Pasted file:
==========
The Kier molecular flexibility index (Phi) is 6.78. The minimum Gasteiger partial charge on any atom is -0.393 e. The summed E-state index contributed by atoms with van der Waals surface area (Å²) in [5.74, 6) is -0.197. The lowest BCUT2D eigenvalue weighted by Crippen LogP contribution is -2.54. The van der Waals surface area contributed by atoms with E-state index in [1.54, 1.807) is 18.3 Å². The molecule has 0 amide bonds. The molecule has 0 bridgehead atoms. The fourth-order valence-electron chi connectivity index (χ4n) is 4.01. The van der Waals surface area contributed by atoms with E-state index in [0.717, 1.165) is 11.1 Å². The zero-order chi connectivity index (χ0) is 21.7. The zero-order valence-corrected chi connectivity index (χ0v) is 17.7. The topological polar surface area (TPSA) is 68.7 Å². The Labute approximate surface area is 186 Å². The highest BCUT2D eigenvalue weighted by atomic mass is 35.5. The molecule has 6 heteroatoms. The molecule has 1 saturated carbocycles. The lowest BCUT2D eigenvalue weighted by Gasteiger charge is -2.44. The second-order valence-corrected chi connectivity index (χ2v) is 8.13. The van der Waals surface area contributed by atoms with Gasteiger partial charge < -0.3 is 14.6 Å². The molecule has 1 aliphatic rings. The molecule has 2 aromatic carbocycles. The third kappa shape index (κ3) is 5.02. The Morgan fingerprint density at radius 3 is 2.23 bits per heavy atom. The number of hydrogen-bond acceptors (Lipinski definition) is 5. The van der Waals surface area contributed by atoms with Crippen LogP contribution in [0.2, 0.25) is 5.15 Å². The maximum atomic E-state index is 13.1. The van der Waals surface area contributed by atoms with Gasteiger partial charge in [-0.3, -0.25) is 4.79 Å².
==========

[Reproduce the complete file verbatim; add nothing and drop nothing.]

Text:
The Kier molecular flexibility index (Phi) is 6.78. The minimum Gasteiger partial charge on any atom is -0.393 e. The summed E-state index contributed by atoms with van der Waals surface area (Å²) in [5.74, 6) is -0.197. The lowest BCUT2D eigenvalue weighted by Crippen LogP contribution is -2.54. The van der Waals surface area contributed by atoms with E-state index in [1.54, 1.807) is 18.3 Å². The molecule has 0 amide bonds. The molecule has 0 bridgehead atoms. The fourth-order valence-electron chi connectivity index (χ4n) is 4.01. The van der Waals surface area contributed by atoms with E-state index in [0.717, 1.165) is 11.1 Å². The zero-order chi connectivity index (χ0) is 21.7. The zero-order valence-corrected chi connectivity index (χ0v) is 17.7. The topological polar surface area (TPSA) is 68.7 Å². The Labute approximate surface area is 186 Å². The highest BCUT2D eigenvalue weighted by atomic mass is 35.5. The molecule has 6 heteroatoms. The molecule has 1 saturated carbocycles. The lowest BCUT2D eigenvalue weighted by Gasteiger charge is -2.44. The second-order valence-corrected chi connectivity index (χ2v) is 8.13. The van der Waals surface area contributed by atoms with Gasteiger partial charge < -0.3 is 14.6 Å². The molecule has 1 aliphatic rings. The molecule has 2 aromatic carbocycles. The third kappa shape index (κ3) is 5.02. The Morgan fingerprint density at radius 3 is 2.23 bits per heavy atom. The number of hydrogen-bond acceptors (Lipinski definition) is 5. The van der Waals surface area contributed by atoms with Crippen LogP contribution in [0.2, 0.25) is 5.15 Å². The maximum atomic E-state index is 13.1. The van der Waals surface area contributed by atoms with Gasteiger partial charge in [-0.3, -0.25) is 4.79 Å².